As was mentioned in a previous post, broccoli rabe (pronounced rob) is one vegetable that has more aliases than Jennifer Garner. Often referred to as rapini, rappa, Italian turnip, fall and spring rabe, and broccoli de rape, the one thing this vegetable can’t be confused for is broccoli itself!
As a member of the brassica family, broccoli rabe is most closely related to cabbage, Brussels sprouts, cauliflower, rutabaga and turnips and even has some ties to the mustard family.
Much like its relatives, broccoli rabe is a great source of folate, which is important in fetal development and may also reduce the risk of cancer, especially tumors of the colon, breast, cervix and lung. When combined with vitamins B6 and B12, as is the case in broccoli rabe, folate can also lower the risk of heart disease and stroke. In addition, broccoli rabe touts high levels of vitamin K and magnesium, which is integral for bone development and repair.
It’s the absolute dead of winter, and many of you are subsisting in ruthlessly frigid weather. The local meteorologist cheerfully announces that, since December, you now have 19 more minutes of daylight! Yippee. It’s 4:30, and the sun hasn’t completely sunk below the icy horizon. That’s all the news from Lake Tundra!
As tempting as it is to hibernate in the comfort of our warm living room, the fact remains that, while we’re well within our rights to curse the cold, we need the sunlight.
Yes, in summer, it’s simple. Just get off your duff and walk outside. In January, well, it’s The Christmas Story scene when Ralphie’s mom bundles up his little brother in preparation for the walk to school: “I can’t put my arms down!”
Well, folks, Big Pharma has done it again. This one really takes the cake.
When Merck and Schering-Plough revealed Monday that the active ingredient in their top-selling cholesterol meds Zetia and Vytorin had flunked a clinical trial measuring its effect on artery plaque, they opened themselves up to a barrage of attacks.
This drug doesn’t work. Period. It just doesn’t work,’ said Steven Nissen, head of cardiology at the Cleveland Clinic. U.S. Rep. Bart Stupak, a Michigan Democrat helping to lead a congressional investigation of the study, said, ‘It is easy to conclude that Merck and Schering-Plough intentionally sought to delay the release of this data.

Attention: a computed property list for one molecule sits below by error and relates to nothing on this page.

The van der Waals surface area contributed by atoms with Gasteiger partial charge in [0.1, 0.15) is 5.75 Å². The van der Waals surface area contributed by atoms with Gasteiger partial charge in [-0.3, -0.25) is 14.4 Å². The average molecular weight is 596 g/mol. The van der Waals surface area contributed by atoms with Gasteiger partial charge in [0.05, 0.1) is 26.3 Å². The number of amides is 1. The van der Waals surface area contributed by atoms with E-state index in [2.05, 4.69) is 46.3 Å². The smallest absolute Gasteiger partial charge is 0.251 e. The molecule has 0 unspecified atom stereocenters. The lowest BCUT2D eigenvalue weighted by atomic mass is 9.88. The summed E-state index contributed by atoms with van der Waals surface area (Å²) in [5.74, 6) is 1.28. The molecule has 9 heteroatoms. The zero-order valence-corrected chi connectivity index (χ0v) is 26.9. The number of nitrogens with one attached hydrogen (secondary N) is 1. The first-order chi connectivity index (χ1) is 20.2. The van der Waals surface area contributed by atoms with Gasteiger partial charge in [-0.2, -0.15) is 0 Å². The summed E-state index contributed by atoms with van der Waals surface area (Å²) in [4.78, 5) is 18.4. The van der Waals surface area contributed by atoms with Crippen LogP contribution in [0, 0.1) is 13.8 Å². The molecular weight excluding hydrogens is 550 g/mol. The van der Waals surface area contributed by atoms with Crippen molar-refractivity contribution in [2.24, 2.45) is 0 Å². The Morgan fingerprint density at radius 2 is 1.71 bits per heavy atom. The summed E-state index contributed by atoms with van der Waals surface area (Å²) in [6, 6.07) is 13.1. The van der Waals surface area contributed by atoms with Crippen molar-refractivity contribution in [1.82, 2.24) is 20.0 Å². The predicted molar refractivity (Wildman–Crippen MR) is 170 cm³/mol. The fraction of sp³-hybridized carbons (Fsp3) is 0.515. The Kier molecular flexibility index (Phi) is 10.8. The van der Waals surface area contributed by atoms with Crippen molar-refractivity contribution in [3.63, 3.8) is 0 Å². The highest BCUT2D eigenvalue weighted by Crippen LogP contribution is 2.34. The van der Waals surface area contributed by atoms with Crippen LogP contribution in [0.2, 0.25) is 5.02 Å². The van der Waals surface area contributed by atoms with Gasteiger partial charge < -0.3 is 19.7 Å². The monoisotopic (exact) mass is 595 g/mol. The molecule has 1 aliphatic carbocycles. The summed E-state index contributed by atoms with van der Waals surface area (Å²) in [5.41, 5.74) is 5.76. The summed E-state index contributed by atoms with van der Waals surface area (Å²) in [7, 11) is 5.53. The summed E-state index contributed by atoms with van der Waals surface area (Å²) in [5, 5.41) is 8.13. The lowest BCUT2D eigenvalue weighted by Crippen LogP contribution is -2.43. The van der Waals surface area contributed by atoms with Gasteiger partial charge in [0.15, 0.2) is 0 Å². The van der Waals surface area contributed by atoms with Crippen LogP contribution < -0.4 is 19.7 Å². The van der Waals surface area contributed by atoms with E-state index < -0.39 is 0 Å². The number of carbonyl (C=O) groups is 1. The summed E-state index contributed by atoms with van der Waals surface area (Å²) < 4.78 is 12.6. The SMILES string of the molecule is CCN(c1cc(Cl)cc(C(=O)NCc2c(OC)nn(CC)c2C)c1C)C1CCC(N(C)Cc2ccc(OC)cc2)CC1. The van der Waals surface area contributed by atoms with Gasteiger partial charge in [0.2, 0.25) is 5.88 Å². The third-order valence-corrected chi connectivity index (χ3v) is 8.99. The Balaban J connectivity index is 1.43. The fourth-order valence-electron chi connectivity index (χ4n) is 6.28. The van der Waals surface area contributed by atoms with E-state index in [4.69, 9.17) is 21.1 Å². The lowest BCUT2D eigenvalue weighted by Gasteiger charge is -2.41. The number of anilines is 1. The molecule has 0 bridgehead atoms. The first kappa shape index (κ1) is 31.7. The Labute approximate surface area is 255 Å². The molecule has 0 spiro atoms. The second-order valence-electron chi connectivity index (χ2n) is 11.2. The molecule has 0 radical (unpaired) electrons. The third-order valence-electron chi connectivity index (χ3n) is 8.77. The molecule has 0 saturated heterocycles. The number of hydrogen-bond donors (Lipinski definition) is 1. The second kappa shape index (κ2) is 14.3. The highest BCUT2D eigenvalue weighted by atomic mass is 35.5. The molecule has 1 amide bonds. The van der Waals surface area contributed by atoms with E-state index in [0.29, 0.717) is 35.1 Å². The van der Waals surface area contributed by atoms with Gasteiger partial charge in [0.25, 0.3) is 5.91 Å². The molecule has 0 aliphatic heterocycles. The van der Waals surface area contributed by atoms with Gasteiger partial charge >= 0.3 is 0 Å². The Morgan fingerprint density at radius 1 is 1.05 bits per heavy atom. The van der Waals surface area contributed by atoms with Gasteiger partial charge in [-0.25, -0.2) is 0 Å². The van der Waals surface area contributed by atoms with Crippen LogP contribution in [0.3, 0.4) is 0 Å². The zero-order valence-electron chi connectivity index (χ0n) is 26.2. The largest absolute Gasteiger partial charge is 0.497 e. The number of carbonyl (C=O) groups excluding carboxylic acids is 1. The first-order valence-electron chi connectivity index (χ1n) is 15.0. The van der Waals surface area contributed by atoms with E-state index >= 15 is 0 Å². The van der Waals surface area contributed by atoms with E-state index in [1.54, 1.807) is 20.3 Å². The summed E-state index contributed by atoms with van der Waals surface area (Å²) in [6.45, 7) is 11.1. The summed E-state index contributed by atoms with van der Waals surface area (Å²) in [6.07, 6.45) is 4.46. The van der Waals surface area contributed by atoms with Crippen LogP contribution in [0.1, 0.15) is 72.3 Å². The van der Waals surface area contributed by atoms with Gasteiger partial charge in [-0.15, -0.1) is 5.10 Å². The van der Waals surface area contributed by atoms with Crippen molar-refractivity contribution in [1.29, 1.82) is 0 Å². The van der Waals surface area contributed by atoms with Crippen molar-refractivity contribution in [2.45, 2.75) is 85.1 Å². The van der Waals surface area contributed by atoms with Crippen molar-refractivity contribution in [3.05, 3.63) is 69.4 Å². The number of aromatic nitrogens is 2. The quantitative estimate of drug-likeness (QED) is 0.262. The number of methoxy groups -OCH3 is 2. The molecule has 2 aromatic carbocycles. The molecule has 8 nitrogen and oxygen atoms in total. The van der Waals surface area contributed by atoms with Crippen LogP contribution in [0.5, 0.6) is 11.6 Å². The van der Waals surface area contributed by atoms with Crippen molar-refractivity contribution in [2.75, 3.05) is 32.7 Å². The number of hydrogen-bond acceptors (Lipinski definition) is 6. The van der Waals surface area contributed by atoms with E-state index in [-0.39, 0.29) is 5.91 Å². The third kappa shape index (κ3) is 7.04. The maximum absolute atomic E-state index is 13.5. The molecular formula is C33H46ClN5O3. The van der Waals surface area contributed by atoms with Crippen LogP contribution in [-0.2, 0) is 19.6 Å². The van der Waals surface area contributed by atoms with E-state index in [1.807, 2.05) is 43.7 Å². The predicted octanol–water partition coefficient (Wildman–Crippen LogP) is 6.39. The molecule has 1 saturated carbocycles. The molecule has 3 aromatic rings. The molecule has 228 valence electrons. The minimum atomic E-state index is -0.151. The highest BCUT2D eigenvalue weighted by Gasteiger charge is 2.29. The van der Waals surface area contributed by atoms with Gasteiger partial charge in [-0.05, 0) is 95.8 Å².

Perhaps you’re stuck in an afternoon meeting after having skipped lunch to finish off a project. You can feel your glucose levels plummeting twenty stories. Your stomach is making noises reminiscent of Sasquatch depictions. Your concentration is quickly waning, and that donut your co-worker is eating across the room suddenly has you locked in and drooling like Pavlov’s dog. (Why does he get to eat now?) You glance at the clock, and it seems like an eternity separates you between the droning lecture of the moment and the chef’s salad waiting in the office frig.
Finally, the excuse you were looking for to hit the bottle: Researchers from Sirtris Pharmaceuticals this week announced that a derivative of an ingredient in red wine may help reverse the signs of aging!
The ingredient in question is resveratol, a naturally occurring substance in wine, that stimulates a gene known as SIRT1. In previous studies, the SIRT1 gene has been found to increase the lifespan of rodents, but this is the first study to test the theory in humans.
There’s been a lively discussion going on in the comment board of yesterday’s “Dear Mark: Pondering Protein” post. I want to make myself clear about what I mean when I say “lean meats”. Here is a markus’s great comment and my reply:
can’t see why you seem to think that Paleolithic man ate lean meats (certainly not on purpose anyway)
many anthropologists and ethnobiologists since the turn of the century noted traditional societies actively sought out the fat – Aborigines come to mind. Never mind the Samburu and Masai herdsmen or the North American Indians or Eskimo (the latter did not all eat fish).
Are you influenced by Cordain?